Section 188 - Wounding with Intent - wording
Everyone is liable to imprisonment for Term not exceeding 14 years who, with intent to cause grievous bodily harm to anyone, wounds, maims, disfigures, or causes grievous bodily harm to any person
Everyone is liable to imprisonment for Tim not exceeding seven years who, with intent to injure any person, or with reckless disregard it for the safety of others, wounds, maims, disfigures, or causes grievous bodily harm to any person
R v Ashman - Commentary regarding gre joys bodily harm
Section 188 does not define grievous bodily harm. Formally it was said of this term that:
It is not necessary that such harm should be either permanent or dangerous, if it be such a serious lead to interfere with comfort or health it is sufficient
Director of public prosecutions v Smith (1961) - commentary regarding grievous bodily harm
And director of public prosecutions versus Smith 1961, the House of Lords could find no warrant for giving the words grievous bodily harm a meaning other than that which the words convey in their ordinary and natural meaning. The words only harm need no explanation while grievous means no more and no less than really serious
R v Metharam (1961) commentary regarding Grievous Bodily Harm
It is a misdirection therefore to adopt the Ashman formula and invite to the jury to find person guilty of an offence involving intent to do grievous Bodily harm if the only intent established is intent to interfere seriously with health or comfort
Wayne v Bolidston (1992) - commentary regarding GBH
In determining whether an injury amounts to bodily harm is this Siri to focus on the injury and its immediate consequences. The fact that the victim may have been left with only a cosmetic disability will be irrelevant if the immediate consequences of injury interfered temporarily with his or her health. It may also be Mr Siri to consider the nature of any treatment received and whether any part of the body was unable to perform its function is fully, either as a result of pain or otherwise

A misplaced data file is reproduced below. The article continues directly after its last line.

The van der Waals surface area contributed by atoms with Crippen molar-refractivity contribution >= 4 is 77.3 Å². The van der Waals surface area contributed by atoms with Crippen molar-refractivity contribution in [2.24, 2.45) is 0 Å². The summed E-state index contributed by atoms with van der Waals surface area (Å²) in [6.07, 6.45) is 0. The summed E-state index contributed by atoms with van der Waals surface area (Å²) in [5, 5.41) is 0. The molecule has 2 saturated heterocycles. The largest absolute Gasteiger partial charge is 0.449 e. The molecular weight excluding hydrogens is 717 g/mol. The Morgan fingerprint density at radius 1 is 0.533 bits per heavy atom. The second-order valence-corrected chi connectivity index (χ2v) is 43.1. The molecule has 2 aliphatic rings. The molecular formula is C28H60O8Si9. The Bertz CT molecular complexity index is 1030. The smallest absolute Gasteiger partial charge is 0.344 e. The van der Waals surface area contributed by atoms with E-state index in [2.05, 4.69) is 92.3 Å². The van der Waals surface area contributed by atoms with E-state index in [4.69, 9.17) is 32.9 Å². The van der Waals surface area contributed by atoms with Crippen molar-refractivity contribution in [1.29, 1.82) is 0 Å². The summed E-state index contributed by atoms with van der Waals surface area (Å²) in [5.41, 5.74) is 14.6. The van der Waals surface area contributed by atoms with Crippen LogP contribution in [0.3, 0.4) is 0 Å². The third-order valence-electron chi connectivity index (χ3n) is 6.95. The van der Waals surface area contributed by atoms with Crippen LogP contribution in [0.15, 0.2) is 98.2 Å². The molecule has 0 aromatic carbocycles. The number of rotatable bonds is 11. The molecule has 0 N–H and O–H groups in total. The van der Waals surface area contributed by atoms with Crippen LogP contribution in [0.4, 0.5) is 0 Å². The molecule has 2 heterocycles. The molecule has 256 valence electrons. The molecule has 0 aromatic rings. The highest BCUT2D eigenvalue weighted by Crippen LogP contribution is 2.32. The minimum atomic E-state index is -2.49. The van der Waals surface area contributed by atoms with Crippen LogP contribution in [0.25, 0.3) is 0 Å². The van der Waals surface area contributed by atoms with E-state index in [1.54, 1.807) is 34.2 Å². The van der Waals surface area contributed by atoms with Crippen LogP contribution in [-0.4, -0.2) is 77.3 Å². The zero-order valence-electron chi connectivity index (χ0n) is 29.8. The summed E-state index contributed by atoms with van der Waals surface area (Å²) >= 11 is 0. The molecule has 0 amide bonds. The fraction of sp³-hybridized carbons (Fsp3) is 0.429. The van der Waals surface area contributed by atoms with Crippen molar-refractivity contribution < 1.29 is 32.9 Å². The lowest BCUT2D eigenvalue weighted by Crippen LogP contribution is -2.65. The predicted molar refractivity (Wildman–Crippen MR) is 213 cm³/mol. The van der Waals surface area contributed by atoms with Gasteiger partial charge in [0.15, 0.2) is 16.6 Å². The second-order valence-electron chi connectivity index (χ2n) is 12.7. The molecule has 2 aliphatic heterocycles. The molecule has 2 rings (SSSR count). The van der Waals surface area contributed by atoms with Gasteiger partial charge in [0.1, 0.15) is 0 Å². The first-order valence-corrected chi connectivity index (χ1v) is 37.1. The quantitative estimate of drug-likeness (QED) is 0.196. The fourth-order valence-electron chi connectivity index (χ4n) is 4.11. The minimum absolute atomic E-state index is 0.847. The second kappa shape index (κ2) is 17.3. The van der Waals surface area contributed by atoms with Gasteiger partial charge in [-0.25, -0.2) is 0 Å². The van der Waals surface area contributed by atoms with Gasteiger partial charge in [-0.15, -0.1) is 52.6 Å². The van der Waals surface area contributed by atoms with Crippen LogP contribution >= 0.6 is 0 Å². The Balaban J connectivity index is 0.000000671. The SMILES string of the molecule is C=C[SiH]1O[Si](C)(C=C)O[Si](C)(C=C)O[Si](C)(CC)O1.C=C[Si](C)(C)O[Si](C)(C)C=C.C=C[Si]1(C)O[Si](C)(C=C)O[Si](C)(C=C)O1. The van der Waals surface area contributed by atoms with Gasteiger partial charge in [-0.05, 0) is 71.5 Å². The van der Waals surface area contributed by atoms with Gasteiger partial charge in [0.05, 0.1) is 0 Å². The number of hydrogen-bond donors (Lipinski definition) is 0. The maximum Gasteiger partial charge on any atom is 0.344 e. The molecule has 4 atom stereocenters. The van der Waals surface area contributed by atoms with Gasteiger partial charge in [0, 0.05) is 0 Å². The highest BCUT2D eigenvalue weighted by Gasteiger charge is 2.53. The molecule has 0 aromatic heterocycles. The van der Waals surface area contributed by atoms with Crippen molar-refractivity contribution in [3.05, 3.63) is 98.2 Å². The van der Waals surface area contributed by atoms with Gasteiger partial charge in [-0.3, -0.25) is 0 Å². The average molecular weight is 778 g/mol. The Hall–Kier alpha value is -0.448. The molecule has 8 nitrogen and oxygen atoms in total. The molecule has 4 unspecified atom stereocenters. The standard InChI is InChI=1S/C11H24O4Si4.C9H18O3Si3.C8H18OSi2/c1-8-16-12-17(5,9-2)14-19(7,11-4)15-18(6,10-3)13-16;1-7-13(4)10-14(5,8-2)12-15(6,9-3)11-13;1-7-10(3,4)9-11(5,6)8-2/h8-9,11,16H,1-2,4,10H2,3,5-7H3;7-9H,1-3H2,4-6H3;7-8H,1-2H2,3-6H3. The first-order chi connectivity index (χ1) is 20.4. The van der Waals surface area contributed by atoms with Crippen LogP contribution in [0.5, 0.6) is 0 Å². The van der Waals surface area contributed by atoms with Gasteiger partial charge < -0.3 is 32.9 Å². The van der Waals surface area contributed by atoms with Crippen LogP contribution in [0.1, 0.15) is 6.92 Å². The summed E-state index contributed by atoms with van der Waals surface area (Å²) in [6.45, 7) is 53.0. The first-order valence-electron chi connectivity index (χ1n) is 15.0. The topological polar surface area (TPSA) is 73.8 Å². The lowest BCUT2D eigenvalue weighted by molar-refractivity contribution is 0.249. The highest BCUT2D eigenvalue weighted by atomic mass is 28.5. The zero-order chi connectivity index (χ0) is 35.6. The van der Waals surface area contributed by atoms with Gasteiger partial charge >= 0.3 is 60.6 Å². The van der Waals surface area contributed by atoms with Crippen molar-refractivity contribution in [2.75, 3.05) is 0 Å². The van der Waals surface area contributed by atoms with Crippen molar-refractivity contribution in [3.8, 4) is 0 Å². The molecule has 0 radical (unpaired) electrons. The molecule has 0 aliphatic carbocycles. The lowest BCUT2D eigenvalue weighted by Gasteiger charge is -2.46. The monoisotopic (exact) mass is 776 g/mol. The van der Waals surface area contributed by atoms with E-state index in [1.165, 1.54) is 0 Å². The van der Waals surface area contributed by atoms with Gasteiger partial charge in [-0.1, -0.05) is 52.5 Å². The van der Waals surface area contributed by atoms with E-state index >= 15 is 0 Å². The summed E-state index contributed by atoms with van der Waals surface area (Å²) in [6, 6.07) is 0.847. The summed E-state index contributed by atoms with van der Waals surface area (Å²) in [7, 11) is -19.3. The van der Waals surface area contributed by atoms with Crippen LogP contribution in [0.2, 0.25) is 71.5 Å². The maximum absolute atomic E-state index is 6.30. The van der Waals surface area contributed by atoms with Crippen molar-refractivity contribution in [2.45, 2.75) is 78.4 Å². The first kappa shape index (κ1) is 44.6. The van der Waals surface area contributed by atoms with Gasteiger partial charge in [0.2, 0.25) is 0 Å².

Commentary regarding “with intent” - GBH - general commentary
The onus of proving the specific intent to cause grievous bodily harm rests on the prosecution. Such an intention is really found from direct evidence such as a statement by the defendant that he intended to cause really serious harm.
Albert v R (2011) - commentary regarding with intent - GBH
In Albert versus R, 2011, where the defendant discharged a shot gun at relatively close range at the lower part of the complainant’s body intending to hit him, and accepted at cross examination that deliberately shooting someone even in the legs would likely cause serious injury, the court had a little difficulty in concluding that an acquittal based on the lack of requisite intent was not a verdict reasonably open to the jury. On the undisputed facts grievous bodily harm from such I shot seems inevitable and the intention of the shooter. Usually proof on intention rests on circumstantial evidence including the overt acts and utterances of the defendant before, at or after the event, the surrounding circumstances and the nature of the act itself. The test is subjective and it is a misdirection for a jury to be told that a person must be taken to in teens the natural consequences of his or her act and that, because the defendant was really serious harm, therefore the consequence was intended
R v Belfon (1967) commentary regarding with intent - GBH
Proof of recklessness on the part of the defendant is not enough. It must be proved that the defendant did the acts in question with the intention of causing grievous bodily, and the fact that he or she had for saying that such harm was a likely consequence, or that the defendant had been reckless with a such Harm would result, does not constitute the necessary intent.
R v Hunt (1825). Commentary regarding with intent - GBH
It is not material that no great harm was occasioned to the victim. The wound, maiming, or disfiguration need not be grievous or really serious, if any causing at the defendant had the intent to cause really serious harm. The judges rules if there was any intent to do read this bodily harm, it was Immaterial whether grievous harm was done
Is to actual bottling harm all that is Mrs Siri is that the should be hurt or injury calculated to interfere with the health comfort of the victim.